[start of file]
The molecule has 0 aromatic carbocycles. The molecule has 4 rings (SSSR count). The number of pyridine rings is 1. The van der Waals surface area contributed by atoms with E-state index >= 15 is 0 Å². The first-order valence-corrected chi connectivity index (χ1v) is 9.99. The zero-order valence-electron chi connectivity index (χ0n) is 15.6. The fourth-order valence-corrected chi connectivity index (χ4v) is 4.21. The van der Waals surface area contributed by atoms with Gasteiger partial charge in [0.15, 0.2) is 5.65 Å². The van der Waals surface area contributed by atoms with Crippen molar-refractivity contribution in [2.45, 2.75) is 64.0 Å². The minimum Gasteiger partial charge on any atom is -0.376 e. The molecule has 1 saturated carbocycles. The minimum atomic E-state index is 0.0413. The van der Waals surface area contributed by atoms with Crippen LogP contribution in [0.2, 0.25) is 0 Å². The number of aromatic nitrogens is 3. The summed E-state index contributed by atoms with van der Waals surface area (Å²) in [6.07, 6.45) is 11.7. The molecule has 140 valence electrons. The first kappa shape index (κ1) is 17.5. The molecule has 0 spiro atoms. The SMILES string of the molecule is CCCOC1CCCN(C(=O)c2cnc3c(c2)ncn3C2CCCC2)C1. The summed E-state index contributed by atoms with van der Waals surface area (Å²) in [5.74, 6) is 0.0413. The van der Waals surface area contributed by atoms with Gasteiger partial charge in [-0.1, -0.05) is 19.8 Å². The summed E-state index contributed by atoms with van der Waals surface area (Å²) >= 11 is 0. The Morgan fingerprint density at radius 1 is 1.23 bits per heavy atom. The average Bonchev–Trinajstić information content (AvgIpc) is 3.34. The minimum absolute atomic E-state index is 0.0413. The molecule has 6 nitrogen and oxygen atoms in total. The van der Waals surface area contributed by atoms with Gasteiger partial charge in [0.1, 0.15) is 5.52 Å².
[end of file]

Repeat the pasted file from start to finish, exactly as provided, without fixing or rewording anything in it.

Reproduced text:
The molecule has 0 aromatic carbocycles. The molecule has 4 rings (SSSR count). The number of pyridine rings is 1. The van der Waals surface area contributed by atoms with E-state index >= 15 is 0 Å². The first-order valence-corrected chi connectivity index (χ1v) is 9.99. The zero-order valence-electron chi connectivity index (χ0n) is 15.6. The fourth-order valence-corrected chi connectivity index (χ4v) is 4.21. The van der Waals surface area contributed by atoms with Gasteiger partial charge in [0.15, 0.2) is 5.65 Å². The van der Waals surface area contributed by atoms with Crippen molar-refractivity contribution in [2.45, 2.75) is 64.0 Å². The minimum Gasteiger partial charge on any atom is -0.376 e. The molecule has 1 saturated carbocycles. The minimum atomic E-state index is 0.0413. The van der Waals surface area contributed by atoms with Crippen LogP contribution in [0.2, 0.25) is 0 Å². The number of aromatic nitrogens is 3. The summed E-state index contributed by atoms with van der Waals surface area (Å²) in [6.07, 6.45) is 11.7. The molecule has 140 valence electrons. The first kappa shape index (κ1) is 17.5. The molecule has 0 spiro atoms. The SMILES string of the molecule is CCCOC1CCCN(C(=O)c2cnc3c(c2)ncn3C2CCCC2)C1. The summed E-state index contributed by atoms with van der Waals surface area (Å²) in [5.74, 6) is 0.0413. The van der Waals surface area contributed by atoms with Gasteiger partial charge in [-0.1, -0.05) is 19.8 Å². The summed E-state index contributed by atoms with van der Waals surface area (Å²) >= 11 is 0. The Morgan fingerprint density at radius 1 is 1.23 bits per heavy atom. The average Bonchev–Trinajstić information content (AvgIpc) is 3.34. The minimum absolute atomic E-state index is 0.0413. The molecule has 6 nitrogen and oxygen atoms in total. The van der Waals surface area contributed by atoms with Gasteiger partial charge in [0.1, 0.15) is 5.52 Å².